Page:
And he accentuated the last phrase, repeating it: “… nous la demandons pour tous.”

I asked him a question as to whether he believed there was any truth in the rumor that Germany, Japan and Poland had a military agreement between themselves, as reported in my despatch No. 1568 of January 29, 1935,32 setting forth a conversation which I had had with the new Russian Ambassador to France, M. Potemkin. Laval said he did not believe that there was any such military agreement though there had been an understanding which, in case there had been a Franco-Russian military agreement, might easily have developed into a military engagement. He said that recently Yoshida, Japanese Ambassador-at-Large, had been traveling widely and that he Laval had had several talks with Yoshida; had, in fact, given him a luncheon. He stated that Yoshida had been suspicious of the Franco-Russian engagements and he assured Yoshida—and he thinks satisfied him—that there was no Franco-Russian engagement that would lead to any military offensive against Japan. Yoshida had stressed the armaments of Russia in the East and Laval had told him that France had no ulterior motives, no desires for aggrandizement or for military preparedness either singly or in conjunction with any other nation except such as would lead to the assurance of world-wide peace.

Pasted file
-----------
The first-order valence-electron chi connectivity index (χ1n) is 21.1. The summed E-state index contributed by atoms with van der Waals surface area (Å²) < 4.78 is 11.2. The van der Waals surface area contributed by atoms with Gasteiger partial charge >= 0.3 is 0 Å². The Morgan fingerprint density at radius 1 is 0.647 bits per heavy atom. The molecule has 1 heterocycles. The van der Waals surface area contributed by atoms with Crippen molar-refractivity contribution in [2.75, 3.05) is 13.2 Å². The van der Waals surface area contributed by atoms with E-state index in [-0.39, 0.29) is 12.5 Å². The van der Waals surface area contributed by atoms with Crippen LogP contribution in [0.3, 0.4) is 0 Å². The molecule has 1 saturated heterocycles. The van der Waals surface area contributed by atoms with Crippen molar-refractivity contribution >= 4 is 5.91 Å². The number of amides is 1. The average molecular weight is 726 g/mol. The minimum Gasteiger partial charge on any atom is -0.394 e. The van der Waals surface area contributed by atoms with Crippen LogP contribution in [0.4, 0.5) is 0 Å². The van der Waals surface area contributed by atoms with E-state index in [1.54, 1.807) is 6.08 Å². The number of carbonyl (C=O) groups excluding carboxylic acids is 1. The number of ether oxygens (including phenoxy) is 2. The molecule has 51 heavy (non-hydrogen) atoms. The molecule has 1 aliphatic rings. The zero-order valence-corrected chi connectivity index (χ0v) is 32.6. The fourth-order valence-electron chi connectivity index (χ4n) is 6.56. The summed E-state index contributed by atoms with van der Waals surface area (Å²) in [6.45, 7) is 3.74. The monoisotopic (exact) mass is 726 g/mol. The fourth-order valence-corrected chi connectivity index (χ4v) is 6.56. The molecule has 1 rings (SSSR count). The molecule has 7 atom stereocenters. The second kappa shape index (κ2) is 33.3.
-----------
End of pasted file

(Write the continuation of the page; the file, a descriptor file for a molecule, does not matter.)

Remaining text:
Just before leaving I reminded Laval of the fact that the double taxation treaty had not yet passed the Senate.33 He replied: “I had it put through the Chamber of Deputies and I have not forgotten my promise and it will be passed and ratified by the Senate.” I said to him that I had met M. Caillaux, President of the Finance Committee of the Senate, in whose hands the double taxation treaty now lies, at a lunch at Baron de Lagrange’s yesterday and had mentioned the fact to him. Laval said that Caillaux was a friend of his, that he would speak to him on the subject and that he had not forgotten his promise to me that the convention would be ratified. He said that I had done well to speak to M. Caillaux.

I also left with M. Laval a memorandum that the Embassy had prepared for me on a series of tariff and quota protests that we had sent to the Foreign Office during the past six or eight months and which still remained unsettled. I asked him whether I should give this [Page 185] list to his Chef de Cabinet and he said “No,” that he would occupy himself with it and he took the list from me, making a note on it.

Jesse Isidor Straus
  1. Copy transmitted to the Department by the Ambassador in his despatch No. 1579, February 1; received February 8.
  2. Franco-Italian agreement signed at Rome, January 7, 1935, British and Foreign State Papers, vol. cxxxix, p. 947.
  3. Nonaggression pact between the members of the Balkan Entente, signed at Athens, February 9, 1934, League of Nations Treaty Series, vol. cliii, p. 153.
  4. Translation: “We wish to assume our part—a large part—in the solid organization of peace in Europe, but we do not envisage peace without security guarantees. Furthermore, we have no selfish thought. This security, to which all nations have the same right, we are asking for all.”
  5. Not printed.
  6. For correspondence concerning the ratification by France of the treaty of April 27, 1932, relating to double taxation, see vol. ii, pp. 247 ff.